How long should your training session be?: Part 1

I used to think that the only way to train was “by the book.” Follow the research, and do what’s suggested as being the best or most effective strategy for you to reach a specific goal every time. I’ve learned a lot over the years – and one of the biggest lessons I’ve learned is the more I learn, the more I realize I don’t know about what I’m trying to solve for. The human body is nothing new to me – as a kid I would pick my parent’s reference books off the bookshelf and browse the pages when bored. As a medical transcriptionist and surgical technician, my mom and dad had plenty of thick medical books filled with hundreds of pages for me to explore.

As I grew older, I got hooked by the allure of football and strength training from watching my favorite team playing on Sundays, to watching the older students at school go to the weight room to workout and then play on Fridays. When I finally got my chance to lift weights, I initially thought there were only 3-5 exercises: bench press, back squat, power clean, and bicep curls. After high school, I began playing rugby and was exposed to so many other movements, including pull-ups, and dumbbell snatches, among others. 

As my competitive sporting career drew to a close, I began leaning towards the world of bodybuilding, and discovered a multitude of variations to movements that I originally thought were carved in stone. As a new trainer, I began to look towards other certifications and methods of training that would help me navigate the multitude of accumulated more aches and pains in my body. Some less conventional training methods, like kettlebells and gymnastics, became my new focus. 

The one thing that was pretty consistent through all of these exercise and modality shifts was this: training should last 60-90 minutes. When I was younger, had fewer responsibilities, more time, and no children, this was fine. Nowadays, committing to that time block on a weekly basis is unrealistic. It’s often led me to avoid training for days and weeks at a time. Mainly because I could tell myself “You don’t have the time.” While the intention behind this statement was to make sure I did everything in a workout from the warm-up, through the cool down, the result was that I lacked the consistency in my training.

Where do you come into this picture? Well, we’re a year into the lockdowns and at this point, you’ve either found a new routine that works with your schedule or not. Or you’re waiting for gyms to open back up and cases to go down before you feel comfortable stepping back into one. Of all the training lessons I’ve learned during the lockdown, the most important one of them has been: you don’t need an hour to workout. Not even 45 minutes. If you don’t have the time for a traditional session, how about we shorten the amount of time needed? How about 10 minutes?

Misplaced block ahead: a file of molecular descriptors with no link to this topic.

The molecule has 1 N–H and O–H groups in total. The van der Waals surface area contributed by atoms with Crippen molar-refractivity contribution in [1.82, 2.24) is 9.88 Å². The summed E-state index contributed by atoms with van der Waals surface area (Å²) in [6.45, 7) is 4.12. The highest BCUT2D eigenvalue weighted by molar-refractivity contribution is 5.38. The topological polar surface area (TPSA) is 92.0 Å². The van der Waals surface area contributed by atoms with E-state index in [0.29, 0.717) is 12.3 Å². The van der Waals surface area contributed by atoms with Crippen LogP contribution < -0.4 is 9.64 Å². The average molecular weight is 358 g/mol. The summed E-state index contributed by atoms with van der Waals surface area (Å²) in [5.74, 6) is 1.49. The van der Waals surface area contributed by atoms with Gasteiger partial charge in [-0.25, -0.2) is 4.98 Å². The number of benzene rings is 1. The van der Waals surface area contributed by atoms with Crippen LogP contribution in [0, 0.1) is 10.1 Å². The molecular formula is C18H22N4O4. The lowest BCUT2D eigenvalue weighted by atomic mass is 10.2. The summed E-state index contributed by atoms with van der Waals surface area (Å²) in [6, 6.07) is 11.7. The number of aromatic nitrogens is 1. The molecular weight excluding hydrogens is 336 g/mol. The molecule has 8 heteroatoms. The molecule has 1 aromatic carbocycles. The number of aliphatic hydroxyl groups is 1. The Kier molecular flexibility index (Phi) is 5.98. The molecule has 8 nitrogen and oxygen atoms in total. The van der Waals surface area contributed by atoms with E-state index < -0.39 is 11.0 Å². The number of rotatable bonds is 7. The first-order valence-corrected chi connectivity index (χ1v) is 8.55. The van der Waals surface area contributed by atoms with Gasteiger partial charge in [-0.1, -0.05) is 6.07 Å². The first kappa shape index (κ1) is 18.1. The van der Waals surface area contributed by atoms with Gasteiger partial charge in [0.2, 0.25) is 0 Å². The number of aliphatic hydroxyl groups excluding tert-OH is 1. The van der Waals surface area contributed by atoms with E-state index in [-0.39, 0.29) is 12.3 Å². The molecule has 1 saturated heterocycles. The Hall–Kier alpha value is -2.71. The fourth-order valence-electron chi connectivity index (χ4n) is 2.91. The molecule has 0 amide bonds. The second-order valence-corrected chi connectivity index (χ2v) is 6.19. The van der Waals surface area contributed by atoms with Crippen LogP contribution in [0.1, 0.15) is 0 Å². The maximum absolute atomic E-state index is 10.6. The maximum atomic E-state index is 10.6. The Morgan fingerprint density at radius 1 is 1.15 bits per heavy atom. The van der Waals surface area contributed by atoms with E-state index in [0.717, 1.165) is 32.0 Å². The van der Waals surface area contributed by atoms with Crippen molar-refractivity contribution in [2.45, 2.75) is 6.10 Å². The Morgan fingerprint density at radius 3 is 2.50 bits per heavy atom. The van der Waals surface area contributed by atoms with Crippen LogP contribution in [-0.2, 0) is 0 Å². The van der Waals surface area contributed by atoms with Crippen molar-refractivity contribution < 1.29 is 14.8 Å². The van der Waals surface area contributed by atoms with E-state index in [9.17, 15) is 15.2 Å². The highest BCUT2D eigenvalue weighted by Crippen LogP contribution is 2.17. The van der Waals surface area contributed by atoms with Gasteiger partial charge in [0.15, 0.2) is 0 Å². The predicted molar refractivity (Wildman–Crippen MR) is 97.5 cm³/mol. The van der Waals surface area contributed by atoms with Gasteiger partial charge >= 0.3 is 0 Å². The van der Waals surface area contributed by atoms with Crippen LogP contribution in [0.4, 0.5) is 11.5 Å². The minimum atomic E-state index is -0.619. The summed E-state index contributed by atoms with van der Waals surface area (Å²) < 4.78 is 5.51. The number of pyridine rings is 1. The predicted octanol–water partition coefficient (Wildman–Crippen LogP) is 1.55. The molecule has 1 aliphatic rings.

Oh, is that not enough time? But it is enough! It’s enough to get your momentum moving in the right direction. You see, whether it’s 60, 90, 45, 30, 15, or even 10, the amount of time itself is less important than your intention and consistency. Progress is made from repeated actions, intentionally practiced. So if you don’t have time for 60 minutes, then book yourself for 30. If 30 minutes is too much, then book yourself for 10.

It’s likely that when you learned about training, or fitness, or exercise, or working out, you were taught to warm-up, prepare your body for the training session, and subconsciously that your workout should take somewhere around an hour. 45 minutes if we’re gonna do a quick one. Keep this in mind – the number is arbitrary. Once you understand the performance goal of your training regimen, it no longer needs to be tied to a time frame other than what’s required for your body’s physiology to react to the workout.

Later, I’ll share more about how I’ve missed the ball when it comes to training times and what to do to fit training into your current lifestyle that’s somehow become busier over the past year.

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Chris Gaines

I help people discover the impact of athleticism in their everyday life. With that clarity, they navigate misconceptions around fitness. With that focus, they pursue movement skills with intention and a larger purpose. All so they can face life's everyday challenges and grow with confidence.

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